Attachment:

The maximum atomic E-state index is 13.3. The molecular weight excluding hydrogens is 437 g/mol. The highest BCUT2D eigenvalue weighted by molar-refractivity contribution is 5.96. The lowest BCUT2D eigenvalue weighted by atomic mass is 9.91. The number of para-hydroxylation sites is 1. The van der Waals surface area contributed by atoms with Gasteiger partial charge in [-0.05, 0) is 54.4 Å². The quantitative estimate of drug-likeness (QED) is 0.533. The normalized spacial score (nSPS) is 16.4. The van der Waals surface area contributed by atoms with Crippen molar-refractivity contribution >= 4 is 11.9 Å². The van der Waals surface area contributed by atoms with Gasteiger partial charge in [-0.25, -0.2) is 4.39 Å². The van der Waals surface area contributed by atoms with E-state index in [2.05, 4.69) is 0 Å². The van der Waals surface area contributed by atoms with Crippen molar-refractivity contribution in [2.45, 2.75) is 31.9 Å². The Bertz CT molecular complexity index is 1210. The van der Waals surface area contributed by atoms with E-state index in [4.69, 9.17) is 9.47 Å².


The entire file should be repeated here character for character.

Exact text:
The maximum atomic E-state index is 13.3. The molecular weight excluding hydrogens is 437 g/mol. The highest BCUT2D eigenvalue weighted by molar-refractivity contribution is 5.96. The lowest BCUT2D eigenvalue weighted by atomic mass is 9.91. The number of para-hydroxylation sites is 1. The van der Waals surface area contributed by atoms with Gasteiger partial charge in [-0.05, 0) is 54.4 Å². The quantitative estimate of drug-likeness (QED) is 0.533. The normalized spacial score (nSPS) is 16.4. The van der Waals surface area contributed by atoms with Crippen molar-refractivity contribution >= 4 is 11.9 Å². The van der Waals surface area contributed by atoms with Gasteiger partial charge in [-0.25, -0.2) is 4.39 Å². The van der Waals surface area contributed by atoms with E-state index in [2.05, 4.69) is 0 Å². The van der Waals surface area contributed by atoms with Crippen molar-refractivity contribution in [2.45, 2.75) is 31.9 Å². The Bertz CT molecular complexity index is 1210. The van der Waals surface area contributed by atoms with E-state index in [4.69, 9.17) is 9.47 Å².